The blog of the Urban Institute
March 18, 2019

An Underfunded 2020 Census Puts an Accurate Count at Risk

The decennial census is one of the federal government’s most challenging operational undertakings. The census ramps up operations over a decade to canvass addresses, test questions and procedures, hire hundreds of thousands of workers, build partnerships, open field offices, implement new methodological and technological innovations, enumerate the country, and provide final counts to the federal government—all to advance the constitutionally mandated mission to count all people in the country on April 1 of every year ending with a zero.

It is an extraordinary feat that added over half a million temporary workers (PDF) to census payrolls at its peak in 2010, producing a bump in the nation’s overall labor force participation rate.

Given how complicated the logistics are to produce as accurate a count as possible, funding is critical, and a predictable funding stream is necessary for the planning and execution of a successful census. The 2020 Census has lacked this from the start. As Arloc Sherman at the Center on Budget and Policy Priorities has shown, planning and final testing are critical in the latter half of the decade (i.e., years 6–9). But in this past decade, funding for the run-up to the 2020 Census fell below levels provided in the last three decennial census cycles.

We updated the Center on Budget and Policy Priorities analysis to look at the entire decade of US Census Bureau funding relative to the last two censuses (2000 and 2010). We looked at the run-up years—years 6 to 9—compared with the year 1 to year 5 average, with the census itself in year 10.

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Pre-2020 spending in years 6 and 7 was consistent with 2010 and ahead of 2000. But in years 8 and 9, spending did not ramp up as much as previous censuses had. Years 8 and 9 were, and continue to be, a time to test new cost-saving measures. With the slower lead-up in year 8 and 9 budgets, there was less money for testing, so we know less about how well these cost-saving innovations will work.

If we used the 2010 Census as a baseline, we would know about how much money (adjusted for inflation) would be needed to run the upcoming census. But technologies and methodologies never stay static when operating the decennial survey; they change to keep pace with innovations over the decade, potentially improving the count. What remains unclear is if the projected cost savings for innovations introduced to the 2020 Census balance out any reductions in the budget because these innovations have not been tested at scale.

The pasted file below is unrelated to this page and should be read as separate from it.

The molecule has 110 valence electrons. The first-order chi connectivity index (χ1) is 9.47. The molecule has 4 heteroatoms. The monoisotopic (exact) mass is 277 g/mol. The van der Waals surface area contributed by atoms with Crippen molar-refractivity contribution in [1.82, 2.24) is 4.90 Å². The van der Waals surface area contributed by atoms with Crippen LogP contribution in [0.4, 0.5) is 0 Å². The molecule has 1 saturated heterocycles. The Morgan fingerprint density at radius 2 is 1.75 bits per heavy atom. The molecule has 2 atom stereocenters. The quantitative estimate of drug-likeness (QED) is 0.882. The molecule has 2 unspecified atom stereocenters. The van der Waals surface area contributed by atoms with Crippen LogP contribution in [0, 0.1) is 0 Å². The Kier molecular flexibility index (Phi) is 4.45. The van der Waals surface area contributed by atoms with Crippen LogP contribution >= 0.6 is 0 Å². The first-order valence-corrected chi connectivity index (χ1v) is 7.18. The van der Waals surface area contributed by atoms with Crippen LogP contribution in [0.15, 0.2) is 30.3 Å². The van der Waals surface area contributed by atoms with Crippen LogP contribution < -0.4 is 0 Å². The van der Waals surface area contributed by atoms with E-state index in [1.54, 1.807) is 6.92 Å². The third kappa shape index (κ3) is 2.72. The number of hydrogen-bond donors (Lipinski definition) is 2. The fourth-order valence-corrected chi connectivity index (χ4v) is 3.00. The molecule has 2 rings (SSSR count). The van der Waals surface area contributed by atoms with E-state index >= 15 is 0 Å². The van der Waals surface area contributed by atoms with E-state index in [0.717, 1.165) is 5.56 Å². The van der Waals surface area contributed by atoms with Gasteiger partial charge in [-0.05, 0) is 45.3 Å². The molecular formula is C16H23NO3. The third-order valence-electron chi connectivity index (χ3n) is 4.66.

For example, people might be less willing than in the past to respond to mailed census forms but more responsive to an internet-based form. The internet self-response option should cut down on the cost (PDF) of mailing forms, in-person visits, and scanning and entering data—processes critical to previous censuses. But because it has not been previously implemented at this level, and with response rates slipping year after year, we don’t know how much money will be saved in the end.

Similarly, the use of government administrative records could reduce expenses related to address verification and nonresponse follow-up. But again, it remains untested in a decennial census environment, so the benefits are difficult to estimate.

Because of budget cuts, census officials have had to scale back key components of testing and outreach. The 2018 end-to-end tests (PDF), which act as dress rehearsals for the decennial enumeration, were originally slated for three areas: Bluefield-Beckley-Oak Hill, West Virginia; Pierce County, Washington; and Providence County, Rhode Island. In the end, only Providence received the end-to-end test.

This shortchange raised concerns because it was a missed opportunity to confirm data collection methods and to note public response to new outreach strategies in rural and tribal areas. The Bureau decreased the number of regional and area offices for the 2020 Census, and it is uncertain if the potential benefits of increased automation compensate for a reduction in local brick-and-mortar presence.

Census funding needs to be predictable and forward-facing enough so that census experts can test new methodologies, question wording changes, and streamline technological innovations that could make for a more modern and cost-effective census. And if the Census Bureau does not get this money throughout the decennial process, the long-range potential benefits will not be realized. It is encouraging that Congress and the administration have slated additional funds for the 2020 Census in the coming year, but it could be too little too late.

Photo by Feifei Cui-Paoluzzo via GettyImages.

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